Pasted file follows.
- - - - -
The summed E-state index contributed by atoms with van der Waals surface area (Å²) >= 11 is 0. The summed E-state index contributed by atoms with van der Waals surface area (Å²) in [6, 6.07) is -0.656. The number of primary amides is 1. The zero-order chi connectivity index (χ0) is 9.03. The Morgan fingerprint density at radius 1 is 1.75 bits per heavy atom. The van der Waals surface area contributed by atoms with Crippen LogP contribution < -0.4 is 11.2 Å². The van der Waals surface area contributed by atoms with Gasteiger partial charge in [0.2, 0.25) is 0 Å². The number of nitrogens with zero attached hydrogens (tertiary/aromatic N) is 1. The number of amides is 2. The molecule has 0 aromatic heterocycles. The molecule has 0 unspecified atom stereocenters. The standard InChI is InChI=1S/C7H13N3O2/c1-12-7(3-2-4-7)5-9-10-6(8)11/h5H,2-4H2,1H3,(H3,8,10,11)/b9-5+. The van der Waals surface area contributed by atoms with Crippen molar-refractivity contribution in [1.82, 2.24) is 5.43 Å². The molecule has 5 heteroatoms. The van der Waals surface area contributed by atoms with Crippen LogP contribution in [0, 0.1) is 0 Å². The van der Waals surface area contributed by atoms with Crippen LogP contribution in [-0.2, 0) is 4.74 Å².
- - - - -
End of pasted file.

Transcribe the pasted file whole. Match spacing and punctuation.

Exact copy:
The summed E-state index contributed by atoms with van der Waals surface area (Å²) >= 11 is 0. The summed E-state index contributed by atoms with van der Waals surface area (Å²) in [6, 6.07) is -0.656. The number of primary amides is 1. The zero-order chi connectivity index (χ0) is 9.03. The Morgan fingerprint density at radius 1 is 1.75 bits per heavy atom. The van der Waals surface area contributed by atoms with Crippen LogP contribution < -0.4 is 11.2 Å². The van der Waals surface area contributed by atoms with Gasteiger partial charge in [0.2, 0.25) is 0 Å². The number of nitrogens with zero attached hydrogens (tertiary/aromatic N) is 1. The number of amides is 2. The molecule has 0 aromatic heterocycles. The molecule has 0 unspecified atom stereocenters. The standard InChI is InChI=1S/C7H13N3O2/c1-12-7(3-2-4-7)5-9-10-6(8)11/h5H,2-4H2,1H3,(H3,8,10,11)/b9-5+. The van der Waals surface area contributed by atoms with Crippen molar-refractivity contribution in [1.82, 2.24) is 5.43 Å². The molecule has 5 heteroatoms. The van der Waals surface area contributed by atoms with Crippen LogP contribution in [0, 0.1) is 0 Å². The van der Waals surface area contributed by atoms with Crippen LogP contribution in [-0.2, 0) is 4.74 Å².